- Avoid clear containers: Despite the fact that many top coffee brands are sold in clear containers, they don’t do your coffee any favours whatsoever in the long run. They expose your coffee to light, and potentially a little extra heat. Instead, go for a darker coloured glass which is airtight. Store in a cool, dark place.
- Don’t overbuy: Though there may be some great value bulk-buy deals out there, try to avoid the temptation of saving a little cash when it comes to coffee. Best case scenario, your coffee holds its freshness for four weeks, but are you really going to finish an entire kilo in that window? Instead, perhaps consider a subscription service and get your coffee delivered to you in reasonable quantities for a fair price. It doesn’t really get much better than that!
- Hide it away: That’s right. Unfortunately, the best spot for your coffee to reside is not upon the counter. Generally speaking, this position opens the coffee up for more heat interference and will cause it to seep its flavor at a much faster rate. Hide it away in the back of one of the cabinets instead.
Should Coffee be Refrigerated?
One could easily be led to believe that the fridge is the ideal place to store coffee, as all of the previously listed optimal conditions for storage have been met. There’s no heat, moisture, air, or light in large quantities – so, it’s the perfect place, right? Surprisingly, it is not. The conditions in your fridge causes your coffee to shed its oil content, leaving your coffee quite lacklustre and bland.
Freezing beans, on the other hand, isn’t an entirely terrible idea, provided a few conditions are met. Coffee is quite porous in nature and will begin to absorb the flavour of anything it is put into contact with over time. So, unless you intend to infuse your beans with last Sunday’s leftover roast, it is probably a good idea to freeze your coffee beans in a carefully sealed container or freezer bag. Amazingly, ground beans can also be kept in the freezer in this same way. So, the next time you accidentally fall victim to the allure of a bulk-buy deal on coffee, you can absolutely freeze what you don’t need. It won’t be quite as good as when it was 100% fresh, but it’s a whole lot better than having to throw out what you don’t need!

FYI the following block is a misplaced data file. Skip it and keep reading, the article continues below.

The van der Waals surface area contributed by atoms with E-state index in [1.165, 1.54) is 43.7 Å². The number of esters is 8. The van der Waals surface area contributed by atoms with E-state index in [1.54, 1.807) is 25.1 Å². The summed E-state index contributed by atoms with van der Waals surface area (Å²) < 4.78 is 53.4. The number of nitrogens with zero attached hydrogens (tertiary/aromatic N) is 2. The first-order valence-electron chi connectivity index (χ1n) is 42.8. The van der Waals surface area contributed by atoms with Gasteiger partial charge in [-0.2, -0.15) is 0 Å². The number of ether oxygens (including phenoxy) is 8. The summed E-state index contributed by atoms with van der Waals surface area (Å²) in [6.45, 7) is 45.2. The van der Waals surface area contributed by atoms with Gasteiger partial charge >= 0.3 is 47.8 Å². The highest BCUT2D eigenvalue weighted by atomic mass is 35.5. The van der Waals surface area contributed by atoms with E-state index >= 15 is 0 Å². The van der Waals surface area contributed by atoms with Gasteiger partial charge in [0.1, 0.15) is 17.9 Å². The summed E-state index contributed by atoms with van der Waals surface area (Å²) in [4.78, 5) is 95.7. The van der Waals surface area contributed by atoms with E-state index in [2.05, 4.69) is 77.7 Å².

Coffee Storage, Sell-by Dates, and Other Related Questions
We hope that you found this guide on coffee storage a useful source of information. As you can see, there are quite a few pitfalls to be avoided, but also quite a few hacks too! For further information regarding coffee storage, please refer to our FAQ below.
How long does coffee last after packaging?
The shelf life of coffee can vary depending on quite a few factors; how it was produced, stored, what stresses etc. it has been exposed to. At our outside estimates, an unopened ground coffee can last up to 5 months beyond its printed expiry date. An unopened pack of coffee beans can last up to 9 months beyond its printed date. Performing best of all is instant coffee, which, when stored correctly and unopened can last up to 20 years beyond its printed date.
How do I tell if my coffee has gone bad?
The easiest way to tell if your coffee has expired is simply to have a good sniff. If it no longer greets you with that wonderful aroma that it normally would, your coffee has expunged its flavour. The chances are that it is still safe to consume at this point, but why take the risk for a flavourless cuppa?